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Research

 

Human evolution during the Plio-Pleistocene of eastern Africa

 

Ongoing fieldwork in Kenya's Turkana Basin by the Koobi Fora Research Project, directed by Meave Leakey and Louise Leakey, has recovered important fossil remains of human ancestors and their relatives ('hominins'). An important part of my research focuses on the description and analysis of the skull remains among these fossils. This has resulted in the description of a new Pliocene hominin genus, Kenyanthropus platyops, based on the cranium KNM-WT 40000 from 3.5 million year old layers at Lomekwi on the west side of Lake Turkana (Leakey et al., 2001 and Spoor et al., 2010).

 

Fossil Hominins1

    Left to right: Kenyanthropus platyops cranium KNM-WT 40000 from Lomekwi (Kenya), 3.5 Myr old; Juvenile Australopithecus afarensis skeleton DIK-1-1 from Dikika (Ethiopia), 3.3 Myr old; Homo erectus crania KNM-ER 42700 (small) and OH 9 (large), 1.4-1.6 Myr old.

     

More recent fieldwork at Koobi Fora and Ileret (east of Lake Turkana, Kenya) has provided important new evidence documenting the radiation of early Homo in the period between 1.4 and 2.1 million years ago. Fossils discovered at Koobi Fora between 2007 and 2009, confirm that in addition to Homo erectus two further species of early Homo occurred (Leakey et al., 2012). These are most commonly known as Homo habilis and Homo rudolfensis. Most prominent among the new finds are a remarkably complete lower jaw (KNM-ER 60000) and a face (KNM-ER 62000). Based on affinities with the well-known cranium KNM-ER 1470 these are attributed to Homo rudolfensis.

Earlier we had found fossil evidence that Homo habilis survived in eastern Africa until at least 1.4 million years ago (Spoor et al., 2007). Hence, this species and Homo erectus did not form a single evolutionary lineage, but lived side by side in eastern Africa for nearly half a million years. Moreover, the discovery of a particularly small calvaria of H. erectus (KNM-ER 42700) indicates that this taxon overlapped in size with H. habilis, and may have shown marked sexual dimorphism (Spoor et al., 2007).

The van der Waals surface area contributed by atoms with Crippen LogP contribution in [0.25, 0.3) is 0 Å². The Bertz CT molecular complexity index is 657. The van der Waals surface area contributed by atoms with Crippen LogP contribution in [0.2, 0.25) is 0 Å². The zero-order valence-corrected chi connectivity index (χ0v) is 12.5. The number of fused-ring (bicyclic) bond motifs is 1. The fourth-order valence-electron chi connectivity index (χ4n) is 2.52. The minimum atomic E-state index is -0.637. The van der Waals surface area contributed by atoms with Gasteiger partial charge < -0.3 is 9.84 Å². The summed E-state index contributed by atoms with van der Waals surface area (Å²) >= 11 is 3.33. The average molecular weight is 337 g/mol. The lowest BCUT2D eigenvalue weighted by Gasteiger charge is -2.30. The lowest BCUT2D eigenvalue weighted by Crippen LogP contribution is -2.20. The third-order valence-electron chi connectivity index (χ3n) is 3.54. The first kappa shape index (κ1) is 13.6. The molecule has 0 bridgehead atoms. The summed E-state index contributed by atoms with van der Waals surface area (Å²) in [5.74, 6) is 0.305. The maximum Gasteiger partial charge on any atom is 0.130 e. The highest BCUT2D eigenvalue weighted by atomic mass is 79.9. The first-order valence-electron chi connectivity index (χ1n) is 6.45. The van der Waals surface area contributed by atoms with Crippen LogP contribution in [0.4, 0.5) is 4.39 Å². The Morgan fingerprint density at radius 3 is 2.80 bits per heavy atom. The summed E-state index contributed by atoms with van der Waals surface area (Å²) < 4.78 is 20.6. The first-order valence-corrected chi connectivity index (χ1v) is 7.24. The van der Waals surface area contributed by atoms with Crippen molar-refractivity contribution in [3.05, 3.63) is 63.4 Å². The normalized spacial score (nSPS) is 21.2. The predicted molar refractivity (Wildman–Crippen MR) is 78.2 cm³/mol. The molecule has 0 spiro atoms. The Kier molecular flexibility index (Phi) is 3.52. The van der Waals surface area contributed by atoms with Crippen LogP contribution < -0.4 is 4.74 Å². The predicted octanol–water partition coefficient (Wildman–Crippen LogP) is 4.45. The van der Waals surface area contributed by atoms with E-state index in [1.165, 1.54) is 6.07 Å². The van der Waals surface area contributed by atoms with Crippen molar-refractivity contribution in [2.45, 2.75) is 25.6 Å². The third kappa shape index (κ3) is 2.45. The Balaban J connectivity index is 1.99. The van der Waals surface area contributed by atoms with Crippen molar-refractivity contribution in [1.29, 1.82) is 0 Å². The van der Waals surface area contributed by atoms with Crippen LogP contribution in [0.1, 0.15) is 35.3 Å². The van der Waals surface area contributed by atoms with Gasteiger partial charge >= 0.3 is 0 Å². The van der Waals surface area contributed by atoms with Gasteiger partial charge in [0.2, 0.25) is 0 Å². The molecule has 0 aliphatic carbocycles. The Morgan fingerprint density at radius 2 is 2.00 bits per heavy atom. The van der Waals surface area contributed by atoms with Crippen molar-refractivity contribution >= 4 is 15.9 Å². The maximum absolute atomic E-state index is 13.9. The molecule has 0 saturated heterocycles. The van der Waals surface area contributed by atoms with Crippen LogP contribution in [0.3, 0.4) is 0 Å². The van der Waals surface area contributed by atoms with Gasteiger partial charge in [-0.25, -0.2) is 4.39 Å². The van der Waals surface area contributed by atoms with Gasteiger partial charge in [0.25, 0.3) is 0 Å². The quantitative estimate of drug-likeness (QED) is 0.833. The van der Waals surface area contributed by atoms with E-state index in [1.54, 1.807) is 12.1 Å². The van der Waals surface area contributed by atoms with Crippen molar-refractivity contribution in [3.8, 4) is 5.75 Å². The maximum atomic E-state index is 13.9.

Fossil Hominins2

    CT-based reconstructions of KNM-ER 62000 (left) and KNM-ER 60000 (right), and the 2009 discovery site of the latter on the east side of Lake Turkana, Kenya (middle).

 

Additional projects concern a detailed assessment of the Pliocene juvenile Australopithecus afarensis skeleton DIK-1-1 from Dikika, Ethiopia, in collaboration with Zeresenay Alemseged (California Academy of Sciences; Dikika Research Project), and the Pleistocene partial Homo cranium KNM-OG 45500 from Olorgesailie, Kenya, in collaboration with Rick Potts (Smithsonian National Museum of Natural History).

 

Key publications

Leakey MG, Spoor F, Dean MC, Feibel CS, Antón SC, Kiarie C, & Leakey LN (2012) New fossils from Koobi Fora, northern Kenya, confirm taxonomic diversity in early Homo. Nature 488, 201-204.

Spoor F, Leakey MG, Leakey LN. (2010) Hominin diversity in the middle Pliocene of eastern Africa: the maxilla of KNM-WT 40000. Phil. Trans. Roy. Soc. B 365, 3377-3388.